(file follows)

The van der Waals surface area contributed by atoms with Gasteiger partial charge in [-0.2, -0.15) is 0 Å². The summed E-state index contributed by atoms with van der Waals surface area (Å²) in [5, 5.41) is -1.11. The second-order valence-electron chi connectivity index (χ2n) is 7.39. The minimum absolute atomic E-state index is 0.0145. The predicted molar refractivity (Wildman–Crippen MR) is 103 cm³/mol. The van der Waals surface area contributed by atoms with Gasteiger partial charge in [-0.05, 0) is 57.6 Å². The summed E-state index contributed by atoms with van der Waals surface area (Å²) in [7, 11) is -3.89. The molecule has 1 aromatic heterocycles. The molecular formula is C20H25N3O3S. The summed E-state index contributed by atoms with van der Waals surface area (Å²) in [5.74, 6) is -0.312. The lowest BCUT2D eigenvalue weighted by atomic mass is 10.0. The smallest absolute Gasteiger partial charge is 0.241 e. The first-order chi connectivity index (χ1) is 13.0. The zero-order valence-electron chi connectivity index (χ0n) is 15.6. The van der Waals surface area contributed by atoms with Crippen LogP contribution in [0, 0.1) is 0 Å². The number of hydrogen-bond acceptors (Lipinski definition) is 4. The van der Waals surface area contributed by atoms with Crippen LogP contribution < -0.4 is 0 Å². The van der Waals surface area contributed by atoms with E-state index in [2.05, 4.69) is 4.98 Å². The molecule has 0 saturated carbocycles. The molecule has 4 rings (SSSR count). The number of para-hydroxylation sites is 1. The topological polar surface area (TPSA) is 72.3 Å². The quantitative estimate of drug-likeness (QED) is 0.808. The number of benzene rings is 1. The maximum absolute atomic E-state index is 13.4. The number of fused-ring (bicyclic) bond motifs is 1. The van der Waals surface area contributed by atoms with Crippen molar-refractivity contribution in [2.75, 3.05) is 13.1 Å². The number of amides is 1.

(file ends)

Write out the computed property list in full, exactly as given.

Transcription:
The van der Waals surface area contributed by atoms with Gasteiger partial charge in [-0.2, -0.15) is 0 Å². The summed E-state index contributed by atoms with van der Waals surface area (Å²) in [5, 5.41) is -1.11. The second-order valence-electron chi connectivity index (χ2n) is 7.39. The minimum absolute atomic E-state index is 0.0145. The predicted molar refractivity (Wildman–Crippen MR) is 103 cm³/mol. The van der Waals surface area contributed by atoms with Gasteiger partial charge in [-0.05, 0) is 57.6 Å². The summed E-state index contributed by atoms with van der Waals surface area (Å²) in [7, 11) is -3.89. The molecule has 1 aromatic heterocycles. The molecular formula is C20H25N3O3S. The summed E-state index contributed by atoms with van der Waals surface area (Å²) in [5.74, 6) is -0.312. The lowest BCUT2D eigenvalue weighted by atomic mass is 10.0. The smallest absolute Gasteiger partial charge is 0.241 e. The first-order chi connectivity index (χ1) is 13.0. The zero-order valence-electron chi connectivity index (χ0n) is 15.6. The van der Waals surface area contributed by atoms with Crippen LogP contribution in [0, 0.1) is 0 Å². The number of hydrogen-bond acceptors (Lipinski definition) is 4. The van der Waals surface area contributed by atoms with Crippen LogP contribution < -0.4 is 0 Å². The van der Waals surface area contributed by atoms with E-state index in [2.05, 4.69) is 4.98 Å². The molecule has 0 saturated carbocycles. The molecule has 4 rings (SSSR count). The number of para-hydroxylation sites is 1. The topological polar surface area (TPSA) is 72.3 Å². The quantitative estimate of drug-likeness (QED) is 0.808. The number of benzene rings is 1. The maximum absolute atomic E-state index is 13.4. The number of fused-ring (bicyclic) bond motifs is 1. The van der Waals surface area contributed by atoms with Crippen molar-refractivity contribution in [2.75, 3.05) is 13.1 Å². The number of amides is 1.